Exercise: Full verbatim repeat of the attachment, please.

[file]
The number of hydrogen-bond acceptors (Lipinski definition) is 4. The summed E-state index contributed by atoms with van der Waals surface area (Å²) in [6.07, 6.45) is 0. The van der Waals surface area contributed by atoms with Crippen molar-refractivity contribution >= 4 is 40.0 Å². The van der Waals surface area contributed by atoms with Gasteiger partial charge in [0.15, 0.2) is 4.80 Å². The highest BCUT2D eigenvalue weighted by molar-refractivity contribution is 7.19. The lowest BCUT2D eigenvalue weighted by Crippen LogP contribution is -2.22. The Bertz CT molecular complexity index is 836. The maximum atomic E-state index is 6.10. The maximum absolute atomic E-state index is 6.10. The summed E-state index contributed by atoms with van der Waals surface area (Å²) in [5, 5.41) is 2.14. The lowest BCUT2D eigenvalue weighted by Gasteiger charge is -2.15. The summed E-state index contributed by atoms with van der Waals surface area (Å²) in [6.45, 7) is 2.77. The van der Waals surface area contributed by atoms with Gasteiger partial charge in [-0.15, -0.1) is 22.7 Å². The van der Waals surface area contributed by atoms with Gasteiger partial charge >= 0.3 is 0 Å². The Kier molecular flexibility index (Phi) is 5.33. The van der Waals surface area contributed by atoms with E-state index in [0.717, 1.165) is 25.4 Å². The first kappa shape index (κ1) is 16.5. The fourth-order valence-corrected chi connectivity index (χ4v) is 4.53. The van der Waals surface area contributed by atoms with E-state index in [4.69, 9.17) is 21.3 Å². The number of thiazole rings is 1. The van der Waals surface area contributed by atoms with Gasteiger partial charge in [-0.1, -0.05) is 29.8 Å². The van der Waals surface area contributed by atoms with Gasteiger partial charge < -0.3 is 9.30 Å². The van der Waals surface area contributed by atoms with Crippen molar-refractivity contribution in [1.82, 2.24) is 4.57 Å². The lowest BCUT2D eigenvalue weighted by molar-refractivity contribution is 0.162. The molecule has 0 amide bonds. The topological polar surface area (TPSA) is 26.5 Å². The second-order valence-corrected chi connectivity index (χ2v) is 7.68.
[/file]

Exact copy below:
The number of hydrogen-bond acceptors (Lipinski definition) is 4. The summed E-state index contributed by atoms with van der Waals surface area (Å²) in [6.07, 6.45) is 0. The van der Waals surface area contributed by atoms with Crippen molar-refractivity contribution >= 4 is 40.0 Å². The van der Waals surface area contributed by atoms with Gasteiger partial charge in [0.15, 0.2) is 4.80 Å². The highest BCUT2D eigenvalue weighted by molar-refractivity contribution is 7.19. The lowest BCUT2D eigenvalue weighted by Crippen LogP contribution is -2.22. The Bertz CT molecular complexity index is 836. The maximum atomic E-state index is 6.10. The maximum absolute atomic E-state index is 6.10. The summed E-state index contributed by atoms with van der Waals surface area (Å²) in [5, 5.41) is 2.14. The lowest BCUT2D eigenvalue weighted by Gasteiger charge is -2.15. The summed E-state index contributed by atoms with van der Waals surface area (Å²) in [6.45, 7) is 2.77. The van der Waals surface area contributed by atoms with Gasteiger partial charge in [-0.15, -0.1) is 22.7 Å². The van der Waals surface area contributed by atoms with Gasteiger partial charge >= 0.3 is 0 Å². The Kier molecular flexibility index (Phi) is 5.33. The van der Waals surface area contributed by atoms with E-state index in [0.717, 1.165) is 25.4 Å². The first kappa shape index (κ1) is 16.5. The fourth-order valence-corrected chi connectivity index (χ4v) is 4.53. The van der Waals surface area contributed by atoms with E-state index in [4.69, 9.17) is 21.3 Å². The number of thiazole rings is 1. The van der Waals surface area contributed by atoms with Gasteiger partial charge in [-0.1, -0.05) is 29.8 Å². The van der Waals surface area contributed by atoms with Gasteiger partial charge < -0.3 is 9.30 Å². The van der Waals surface area contributed by atoms with Crippen molar-refractivity contribution in [1.82, 2.24) is 4.57 Å². The lowest BCUT2D eigenvalue weighted by molar-refractivity contribution is 0.162. The molecule has 0 amide bonds. The topological polar surface area (TPSA) is 26.5 Å². The second-order valence-corrected chi connectivity index (χ2v) is 7.68.